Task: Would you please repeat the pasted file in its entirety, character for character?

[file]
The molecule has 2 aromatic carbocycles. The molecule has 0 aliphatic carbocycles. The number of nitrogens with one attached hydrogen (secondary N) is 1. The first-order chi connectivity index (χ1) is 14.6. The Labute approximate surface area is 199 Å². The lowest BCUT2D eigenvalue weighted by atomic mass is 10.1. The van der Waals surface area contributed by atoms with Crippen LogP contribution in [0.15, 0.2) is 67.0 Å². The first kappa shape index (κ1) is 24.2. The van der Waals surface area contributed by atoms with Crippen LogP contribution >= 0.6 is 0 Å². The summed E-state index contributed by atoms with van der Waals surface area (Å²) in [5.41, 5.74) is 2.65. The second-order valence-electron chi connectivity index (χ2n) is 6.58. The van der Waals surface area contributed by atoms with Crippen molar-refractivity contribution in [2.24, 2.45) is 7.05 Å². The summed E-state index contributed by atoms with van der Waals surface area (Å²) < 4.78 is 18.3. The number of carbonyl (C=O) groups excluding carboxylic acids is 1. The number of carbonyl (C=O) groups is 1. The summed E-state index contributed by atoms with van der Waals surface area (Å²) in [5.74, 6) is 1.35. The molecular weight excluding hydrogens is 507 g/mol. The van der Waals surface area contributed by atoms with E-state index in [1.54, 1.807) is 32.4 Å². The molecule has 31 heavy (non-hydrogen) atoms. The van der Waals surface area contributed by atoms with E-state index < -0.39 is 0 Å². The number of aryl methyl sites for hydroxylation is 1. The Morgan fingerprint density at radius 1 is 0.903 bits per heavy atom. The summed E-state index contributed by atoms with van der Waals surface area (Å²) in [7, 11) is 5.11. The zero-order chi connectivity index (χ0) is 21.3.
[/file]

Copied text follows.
The molecule has 2 aromatic carbocycles. The molecule has 0 aliphatic carbocycles. The number of nitrogens with one attached hydrogen (secondary N) is 1. The first-order chi connectivity index (χ1) is 14.6. The Labute approximate surface area is 199 Å². The lowest BCUT2D eigenvalue weighted by atomic mass is 10.1. The van der Waals surface area contributed by atoms with Crippen LogP contribution in [0.15, 0.2) is 67.0 Å². The first kappa shape index (κ1) is 24.2. The van der Waals surface area contributed by atoms with Crippen LogP contribution >= 0.6 is 0 Å². The summed E-state index contributed by atoms with van der Waals surface area (Å²) in [5.41, 5.74) is 2.65. The second-order valence-electron chi connectivity index (χ2n) is 6.58. The van der Waals surface area contributed by atoms with Crippen molar-refractivity contribution in [2.24, 2.45) is 7.05 Å². The summed E-state index contributed by atoms with van der Waals surface area (Å²) < 4.78 is 18.3. The number of carbonyl (C=O) groups excluding carboxylic acids is 1. The number of carbonyl (C=O) groups is 1. The summed E-state index contributed by atoms with van der Waals surface area (Å²) in [5.74, 6) is 1.35. The molecular weight excluding hydrogens is 507 g/mol. The van der Waals surface area contributed by atoms with E-state index in [1.54, 1.807) is 32.4 Å². The molecule has 31 heavy (non-hydrogen) atoms. The van der Waals surface area contributed by atoms with E-state index < -0.39 is 0 Å². The number of aryl methyl sites for hydroxylation is 1. The Morgan fingerprint density at radius 1 is 0.903 bits per heavy atom. The summed E-state index contributed by atoms with van der Waals surface area (Å²) in [7, 11) is 5.11. The zero-order chi connectivity index (χ0) is 21.3.